Founded in 1983 - United for Diversity and Racial Equality


Montreal, Canada, May 6, 2009 --- Authorities must enact measures to prevent the police from using vague, race-based, suspect descriptions to stop and arrest young Black and other racialized men even when they do not resemble the suspect or when the description is so general that every male of color can be subject to police stops.

This is the main recommendation of a report released by CRARR today to highlight a frequent situation encountered by many innocent young men of color who end up arrested and being roughed up by police officers due to mistaken identity.

Produced with private donations and technical support from the Pro-Bono programs of the faculties of law of McGill, UQAM, and Université de Montréal, the 80-page report, entitled Any Negro Will Do: Race and Suspect Description - the Slippery Slope towards Racial Profiling, provides a detailed review of the practice. It reviews case law in Quebec and other provinces, and submits 11 recommendations for actions to prevent such a practice.

Named after a popular American expression, the practice involves the police broadcast and use of vague suspect descriptions based only on race and gender (usually, “a Black man”) that leads officers to stop, detain, arrest and point guns at individuals whose looks often bear little resemblance to the suspect other than the fact that they share the same race. The problem can be compounded by the fact that many police officers lack training and personal knowledge with racial diversity, which can lead to further complications in identifying race (for instance, mistaking a South Asian for an Arab).

This practice can be a result of individual or institutional conduct based on conscious or hidden bias, ignorance or negligence. Since it involves the description of a specific person, race-based suspect descriptions that contain little information on features other than race and gender, differ from criminal profiling, which involves the elaboration of a profile of a group or type of persons likely to commit a particular crime based on a hosts of factors; and racial profiling, which involves using race as a proxy to subject all persons associated with that race to heightened scrutiny and differential treatments, without any valid motives or any report on a specific suspect.

As a result, race-based suspect descriptions, no matter how vague, tend to be considered as legitimate and necessary to police work, although there have been little public policy debates on the issue.

Further, the courts have generally been upholding the practice and ruling in favour of the police. The report examines specific decisions by the Supreme Court (R. v. Mann,2004), and by other courts or tribunals in Ontario (R. v. Smith, Superior Court, 2004),Quebec (Commissaire à la déontologie policière c. Chan et Pépin, Police EthicsCommittee, 2006) and Alberta (Coward v. Alberta Human Rights and Citizenship Commission, Court of Queen's Bench, 2008) that rejected victims' challenges to what is seen as racially biased police conduct and that upheld the constitutionality of the police stops and arrests. To illustrate the problem, CRARR presents the stories of Black men in Montreal who have been the target of this “Any Negro Will Do” practice, including:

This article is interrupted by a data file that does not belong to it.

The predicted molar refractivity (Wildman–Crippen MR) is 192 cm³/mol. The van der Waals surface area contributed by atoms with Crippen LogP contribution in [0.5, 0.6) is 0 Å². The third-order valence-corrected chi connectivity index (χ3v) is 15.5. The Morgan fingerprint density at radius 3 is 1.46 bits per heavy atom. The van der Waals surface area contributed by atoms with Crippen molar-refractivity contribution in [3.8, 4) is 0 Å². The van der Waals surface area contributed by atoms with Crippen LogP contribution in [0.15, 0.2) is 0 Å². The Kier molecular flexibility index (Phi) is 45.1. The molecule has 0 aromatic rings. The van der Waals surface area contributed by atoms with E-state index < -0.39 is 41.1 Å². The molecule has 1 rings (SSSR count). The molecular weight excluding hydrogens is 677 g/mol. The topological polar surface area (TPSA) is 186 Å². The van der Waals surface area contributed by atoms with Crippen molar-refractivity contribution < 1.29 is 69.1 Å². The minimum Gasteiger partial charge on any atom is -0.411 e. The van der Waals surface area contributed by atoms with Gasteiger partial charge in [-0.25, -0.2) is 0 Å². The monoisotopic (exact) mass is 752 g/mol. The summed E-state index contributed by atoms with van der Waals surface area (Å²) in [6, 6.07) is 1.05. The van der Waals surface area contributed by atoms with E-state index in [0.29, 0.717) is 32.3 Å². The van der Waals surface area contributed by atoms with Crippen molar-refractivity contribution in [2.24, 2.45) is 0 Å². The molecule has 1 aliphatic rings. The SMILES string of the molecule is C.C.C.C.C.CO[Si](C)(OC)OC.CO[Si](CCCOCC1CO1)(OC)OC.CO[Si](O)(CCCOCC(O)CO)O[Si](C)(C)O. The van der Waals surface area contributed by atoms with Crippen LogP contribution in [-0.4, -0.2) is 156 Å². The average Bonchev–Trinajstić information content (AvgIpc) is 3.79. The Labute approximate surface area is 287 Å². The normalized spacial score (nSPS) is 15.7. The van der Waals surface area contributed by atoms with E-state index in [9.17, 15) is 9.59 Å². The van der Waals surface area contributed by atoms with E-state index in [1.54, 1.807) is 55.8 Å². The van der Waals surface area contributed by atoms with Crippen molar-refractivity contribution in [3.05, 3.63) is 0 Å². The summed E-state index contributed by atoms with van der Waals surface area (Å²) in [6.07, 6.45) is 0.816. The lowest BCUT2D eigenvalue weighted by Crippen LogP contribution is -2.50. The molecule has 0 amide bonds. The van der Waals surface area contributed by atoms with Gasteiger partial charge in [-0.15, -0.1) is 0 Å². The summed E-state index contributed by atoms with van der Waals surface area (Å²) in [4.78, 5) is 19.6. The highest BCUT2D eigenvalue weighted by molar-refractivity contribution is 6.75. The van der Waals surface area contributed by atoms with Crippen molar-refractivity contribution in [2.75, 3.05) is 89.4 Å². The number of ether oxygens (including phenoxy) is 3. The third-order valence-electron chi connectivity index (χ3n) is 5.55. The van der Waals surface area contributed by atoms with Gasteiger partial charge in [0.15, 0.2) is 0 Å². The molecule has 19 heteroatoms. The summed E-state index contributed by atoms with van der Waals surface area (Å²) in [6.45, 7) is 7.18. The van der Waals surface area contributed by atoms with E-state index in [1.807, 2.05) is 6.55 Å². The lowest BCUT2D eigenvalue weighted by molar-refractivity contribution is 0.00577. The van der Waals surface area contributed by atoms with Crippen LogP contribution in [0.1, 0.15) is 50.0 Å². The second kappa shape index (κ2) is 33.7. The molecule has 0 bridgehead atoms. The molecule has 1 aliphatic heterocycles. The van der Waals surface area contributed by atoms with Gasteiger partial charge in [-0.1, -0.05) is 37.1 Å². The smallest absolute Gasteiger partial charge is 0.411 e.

• A 19 year-old McGill Black student who came out of a Wyclef Jean concert at the Metropolis club and was arrested at gunpoint by the police acting on a report of a “Black man wearing red pants and carrying a gun” near the St-Laurent metro station. One officer even asked him if he belonged to a gang;
  • A 21-year-old college student who was stopped at gunpoint by two officers in Laval when he was walking home at night and handcuffed. The police was looking for a “Black man with a backpack” and found that he matched the suspect description;
  • A 28 year-old biracial man who was going from his car on Guy Street, to his workplace downtown, when he was cut off by a police car, arrested at gunpoint and handcuffed by a policewoman who also told him that his name was fake since no Black man could carry a Québécois name.
  • Reviewing Canada's international obligations on preventing racism in policing as well as policy actions in Quebec and Ontario on racial profiling, the report outlines challenges facing authorities and racialized communities with regard to race-based suspect description and calls for measures to protect people of colour from such abusive and dangerous police actions. Some of the report's recommendations to the government, police departments and civil rights watchdog agencies include:

  • Officially recognize that the practice of using vague, race-based suspect descriptions is discrimination as it exposes all members of a racial group to disproportionate scrutiny and harm;
  • Require that police suspect descriptions be more specific in terms of physical description (skin colour, height, weight, age group, etc.) and that they mention time and geographic scope to narrow the search and avoid casting the wide net of discrimination on all members of a racial group in the area;
  • Avoid lengthy legal procedural challenges to claims by victims of the “Any Negro Will Do” practice and settle early, especially in cases of obvious mistaken identity and immediate admission of such an error by the police officers involved;
  • Adopt policies enabling the Quebec human rights commission and the Quebec Police Ethics Commissioner to better handle complaints of the “Any Negro Will Do” practice. Pending such adoption, these agencies should suspend all decisions on these complaints to avoid inadequate investigation and incorrect analyses;
  • Train future and current police officers, judges, and members of administrative tribunals on issues of race, racial profiling and race-based suspect description.